Physician–patient–companion communication and decision-making: A systematic review of triadic medical consultations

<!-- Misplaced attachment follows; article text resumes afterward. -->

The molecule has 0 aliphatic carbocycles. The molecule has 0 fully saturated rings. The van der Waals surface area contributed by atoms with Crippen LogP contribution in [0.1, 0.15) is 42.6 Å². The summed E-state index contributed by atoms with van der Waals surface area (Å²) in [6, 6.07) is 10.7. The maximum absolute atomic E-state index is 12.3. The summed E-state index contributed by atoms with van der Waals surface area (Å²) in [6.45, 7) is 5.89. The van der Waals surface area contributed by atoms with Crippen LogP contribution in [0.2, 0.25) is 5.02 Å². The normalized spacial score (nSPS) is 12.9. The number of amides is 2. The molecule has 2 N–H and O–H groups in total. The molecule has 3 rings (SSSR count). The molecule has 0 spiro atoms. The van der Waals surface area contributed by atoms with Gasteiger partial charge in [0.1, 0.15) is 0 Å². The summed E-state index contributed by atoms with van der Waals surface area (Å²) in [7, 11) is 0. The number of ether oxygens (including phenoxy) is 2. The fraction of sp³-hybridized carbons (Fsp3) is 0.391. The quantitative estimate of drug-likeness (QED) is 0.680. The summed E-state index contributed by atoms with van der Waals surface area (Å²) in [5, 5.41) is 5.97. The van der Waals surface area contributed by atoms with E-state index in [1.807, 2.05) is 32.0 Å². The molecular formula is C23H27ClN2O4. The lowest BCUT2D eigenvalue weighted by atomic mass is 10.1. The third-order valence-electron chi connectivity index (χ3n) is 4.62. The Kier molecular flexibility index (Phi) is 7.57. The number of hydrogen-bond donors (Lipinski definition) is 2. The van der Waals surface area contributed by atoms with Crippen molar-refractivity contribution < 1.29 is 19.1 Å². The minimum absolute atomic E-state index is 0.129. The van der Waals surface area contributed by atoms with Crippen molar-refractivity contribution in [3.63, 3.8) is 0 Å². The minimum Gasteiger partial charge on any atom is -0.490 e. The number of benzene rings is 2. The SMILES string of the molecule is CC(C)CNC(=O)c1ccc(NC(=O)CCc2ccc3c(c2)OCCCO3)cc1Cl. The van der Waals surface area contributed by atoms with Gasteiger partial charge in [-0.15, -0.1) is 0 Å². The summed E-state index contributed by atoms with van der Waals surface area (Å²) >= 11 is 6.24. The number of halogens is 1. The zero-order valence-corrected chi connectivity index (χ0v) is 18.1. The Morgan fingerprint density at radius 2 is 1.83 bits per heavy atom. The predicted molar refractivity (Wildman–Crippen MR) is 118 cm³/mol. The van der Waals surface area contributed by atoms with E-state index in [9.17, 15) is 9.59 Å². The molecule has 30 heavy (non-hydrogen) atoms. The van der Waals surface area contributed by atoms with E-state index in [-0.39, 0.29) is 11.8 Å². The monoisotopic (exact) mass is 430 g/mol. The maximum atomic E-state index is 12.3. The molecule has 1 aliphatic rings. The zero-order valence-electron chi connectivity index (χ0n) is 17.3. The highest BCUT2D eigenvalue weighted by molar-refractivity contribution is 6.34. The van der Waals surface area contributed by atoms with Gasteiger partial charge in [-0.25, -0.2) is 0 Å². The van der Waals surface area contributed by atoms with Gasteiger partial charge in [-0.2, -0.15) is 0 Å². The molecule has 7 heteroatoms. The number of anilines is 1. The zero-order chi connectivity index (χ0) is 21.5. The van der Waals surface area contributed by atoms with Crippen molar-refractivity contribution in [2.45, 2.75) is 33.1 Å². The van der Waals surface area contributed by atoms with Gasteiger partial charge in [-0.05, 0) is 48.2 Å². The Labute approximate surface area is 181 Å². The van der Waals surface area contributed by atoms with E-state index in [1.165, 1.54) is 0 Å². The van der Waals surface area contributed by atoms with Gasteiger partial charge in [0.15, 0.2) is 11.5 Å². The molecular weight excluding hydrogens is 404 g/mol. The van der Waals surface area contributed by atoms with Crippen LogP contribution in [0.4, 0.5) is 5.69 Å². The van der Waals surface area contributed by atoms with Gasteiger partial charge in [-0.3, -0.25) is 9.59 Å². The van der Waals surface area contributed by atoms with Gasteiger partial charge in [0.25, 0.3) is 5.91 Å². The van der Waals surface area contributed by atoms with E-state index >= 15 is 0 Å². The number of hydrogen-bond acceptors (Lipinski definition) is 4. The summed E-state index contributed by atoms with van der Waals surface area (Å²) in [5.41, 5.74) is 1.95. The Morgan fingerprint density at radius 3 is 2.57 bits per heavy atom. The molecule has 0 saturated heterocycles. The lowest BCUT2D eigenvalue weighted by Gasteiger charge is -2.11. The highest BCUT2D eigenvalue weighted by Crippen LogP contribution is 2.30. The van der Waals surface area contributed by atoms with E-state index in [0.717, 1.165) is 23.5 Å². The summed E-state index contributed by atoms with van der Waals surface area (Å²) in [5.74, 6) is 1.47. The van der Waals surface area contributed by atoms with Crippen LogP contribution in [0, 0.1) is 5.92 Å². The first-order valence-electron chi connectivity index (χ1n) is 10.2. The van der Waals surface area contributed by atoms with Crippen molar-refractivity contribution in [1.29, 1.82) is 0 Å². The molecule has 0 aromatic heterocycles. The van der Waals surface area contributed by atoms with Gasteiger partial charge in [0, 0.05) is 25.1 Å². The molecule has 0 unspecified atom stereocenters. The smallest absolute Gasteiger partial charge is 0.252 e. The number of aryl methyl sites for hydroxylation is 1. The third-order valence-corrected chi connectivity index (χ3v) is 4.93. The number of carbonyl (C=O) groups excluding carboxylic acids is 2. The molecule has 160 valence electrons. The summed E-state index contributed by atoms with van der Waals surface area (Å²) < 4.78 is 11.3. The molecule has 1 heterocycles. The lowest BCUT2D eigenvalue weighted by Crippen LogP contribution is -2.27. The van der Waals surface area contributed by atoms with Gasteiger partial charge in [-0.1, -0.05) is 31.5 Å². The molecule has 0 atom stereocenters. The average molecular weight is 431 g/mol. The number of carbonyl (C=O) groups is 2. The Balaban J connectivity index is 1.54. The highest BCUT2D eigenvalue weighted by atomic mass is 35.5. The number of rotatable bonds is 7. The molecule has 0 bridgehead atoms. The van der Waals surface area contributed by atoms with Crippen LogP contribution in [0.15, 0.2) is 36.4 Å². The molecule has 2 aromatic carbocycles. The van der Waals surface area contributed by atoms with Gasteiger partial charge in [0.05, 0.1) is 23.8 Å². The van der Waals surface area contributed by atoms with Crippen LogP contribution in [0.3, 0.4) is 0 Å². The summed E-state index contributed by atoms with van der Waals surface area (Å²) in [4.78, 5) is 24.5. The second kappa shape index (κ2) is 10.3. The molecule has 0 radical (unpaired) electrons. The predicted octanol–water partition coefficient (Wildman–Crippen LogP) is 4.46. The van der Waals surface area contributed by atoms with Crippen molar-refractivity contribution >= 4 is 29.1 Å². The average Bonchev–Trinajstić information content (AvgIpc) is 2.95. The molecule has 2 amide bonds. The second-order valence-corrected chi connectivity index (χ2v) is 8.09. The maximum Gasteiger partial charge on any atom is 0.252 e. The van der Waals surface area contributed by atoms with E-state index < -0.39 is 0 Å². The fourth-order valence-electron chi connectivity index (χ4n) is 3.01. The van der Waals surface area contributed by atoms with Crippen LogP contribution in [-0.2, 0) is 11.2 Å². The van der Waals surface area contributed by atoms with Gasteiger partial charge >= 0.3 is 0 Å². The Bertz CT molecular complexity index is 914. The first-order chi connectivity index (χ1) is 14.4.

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OBJECTIVE: To systematically review quantitative and qualitative studies exploring physician-adult patient-adult companion (triadic) communication and/or decision-making within all medical encounters. METHODS: Studies were identified via database searches and reference lists. One author assessed eligibility of studies, verified by two co-authors. Data were extracted by one author and cross-checked for accuracy. Two authors assessed the quality of included articles using standardized criteria. RESULTS: Of the 8409 titles identified, 52 studies were included. Summary statements and tables were developed for each of five identified themes. Results indicated companions regularly attended consultations, were frequently perceived as helpful, and assumed a variety of roles. However, their involvement often raised challenges. Patients with increased need were more often accompanied. Some companion behaviours were felt to be more helpful (e.g. informational support) and less helpful (e.g. dominating/demanding behaviours), and preferences for involvement varied widely. CONCLUSION: Triadic communication in medical encounters can be helpful but challenging. Based on analysis of included studies, preliminary strategies for health professionals are proposed. PRACTICE IMPLICATIONS: Preliminary strategies for health professionals include (i) encourage/involve companions, (ii) highlight helpful companion behaviours, (iii) clarify and agree upon role preferences of patient/companions. Future studies should develop and evaluate specific strategies for optimizing triadic consultations.
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